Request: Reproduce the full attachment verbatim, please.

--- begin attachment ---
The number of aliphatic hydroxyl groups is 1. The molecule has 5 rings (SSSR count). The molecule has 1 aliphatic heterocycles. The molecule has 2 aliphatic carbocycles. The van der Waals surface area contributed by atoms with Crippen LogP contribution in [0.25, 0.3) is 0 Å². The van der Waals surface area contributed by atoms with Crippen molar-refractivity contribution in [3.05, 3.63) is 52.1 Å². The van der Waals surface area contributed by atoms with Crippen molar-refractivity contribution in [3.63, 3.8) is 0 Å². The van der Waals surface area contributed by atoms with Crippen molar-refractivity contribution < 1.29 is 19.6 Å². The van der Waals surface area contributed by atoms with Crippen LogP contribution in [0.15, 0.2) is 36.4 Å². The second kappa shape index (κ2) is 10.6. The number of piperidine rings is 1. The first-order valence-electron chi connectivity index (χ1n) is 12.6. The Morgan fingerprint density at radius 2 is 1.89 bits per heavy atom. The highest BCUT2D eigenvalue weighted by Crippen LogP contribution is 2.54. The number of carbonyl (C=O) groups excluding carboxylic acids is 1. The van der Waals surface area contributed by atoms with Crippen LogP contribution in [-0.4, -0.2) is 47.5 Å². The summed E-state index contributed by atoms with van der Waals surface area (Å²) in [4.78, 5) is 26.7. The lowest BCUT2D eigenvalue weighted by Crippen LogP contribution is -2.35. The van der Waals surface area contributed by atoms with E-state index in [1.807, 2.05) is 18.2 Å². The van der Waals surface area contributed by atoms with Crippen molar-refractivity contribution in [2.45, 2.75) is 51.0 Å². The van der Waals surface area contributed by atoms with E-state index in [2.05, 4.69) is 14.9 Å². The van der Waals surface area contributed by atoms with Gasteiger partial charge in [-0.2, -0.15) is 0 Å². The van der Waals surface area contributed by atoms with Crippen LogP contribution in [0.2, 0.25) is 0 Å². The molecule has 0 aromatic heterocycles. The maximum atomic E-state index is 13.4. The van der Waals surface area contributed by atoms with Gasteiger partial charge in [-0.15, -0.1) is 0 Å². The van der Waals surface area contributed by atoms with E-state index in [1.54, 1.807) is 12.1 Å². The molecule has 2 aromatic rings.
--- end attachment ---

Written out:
The number of aliphatic hydroxyl groups is 1. The molecule has 5 rings (SSSR count). The molecule has 1 aliphatic heterocycles. The molecule has 2 aliphatic carbocycles. The van der Waals surface area contributed by atoms with Crippen LogP contribution in [0.25, 0.3) is 0 Å². The van der Waals surface area contributed by atoms with Crippen molar-refractivity contribution in [3.05, 3.63) is 52.1 Å². The van der Waals surface area contributed by atoms with Crippen molar-refractivity contribution in [3.63, 3.8) is 0 Å². The van der Waals surface area contributed by atoms with Crippen molar-refractivity contribution < 1.29 is 19.6 Å². The van der Waals surface area contributed by atoms with Crippen LogP contribution in [0.15, 0.2) is 36.4 Å². The second kappa shape index (κ2) is 10.6. The number of piperidine rings is 1. The first-order valence-electron chi connectivity index (χ1n) is 12.6. The Morgan fingerprint density at radius 2 is 1.89 bits per heavy atom. The highest BCUT2D eigenvalue weighted by Crippen LogP contribution is 2.54. The number of carbonyl (C=O) groups excluding carboxylic acids is 1. The van der Waals surface area contributed by atoms with Crippen LogP contribution in [-0.4, -0.2) is 47.5 Å². The summed E-state index contributed by atoms with van der Waals surface area (Å²) in [4.78, 5) is 26.7. The lowest BCUT2D eigenvalue weighted by Crippen LogP contribution is -2.35. The van der Waals surface area contributed by atoms with E-state index in [1.807, 2.05) is 18.2 Å². The van der Waals surface area contributed by atoms with Crippen molar-refractivity contribution in [2.45, 2.75) is 51.0 Å². The van der Waals surface area contributed by atoms with E-state index in [2.05, 4.69) is 14.9 Å². The van der Waals surface area contributed by atoms with Gasteiger partial charge in [-0.2, -0.15) is 0 Å². The van der Waals surface area contributed by atoms with Crippen LogP contribution in [0.2, 0.25) is 0 Å². The molecule has 0 aromatic heterocycles. The maximum atomic E-state index is 13.4. The van der Waals surface area contributed by atoms with Gasteiger partial charge in [-0.15, -0.1) is 0 Å². The van der Waals surface area contributed by atoms with E-state index in [1.54, 1.807) is 12.1 Å². The molecule has 2 aromatic rings.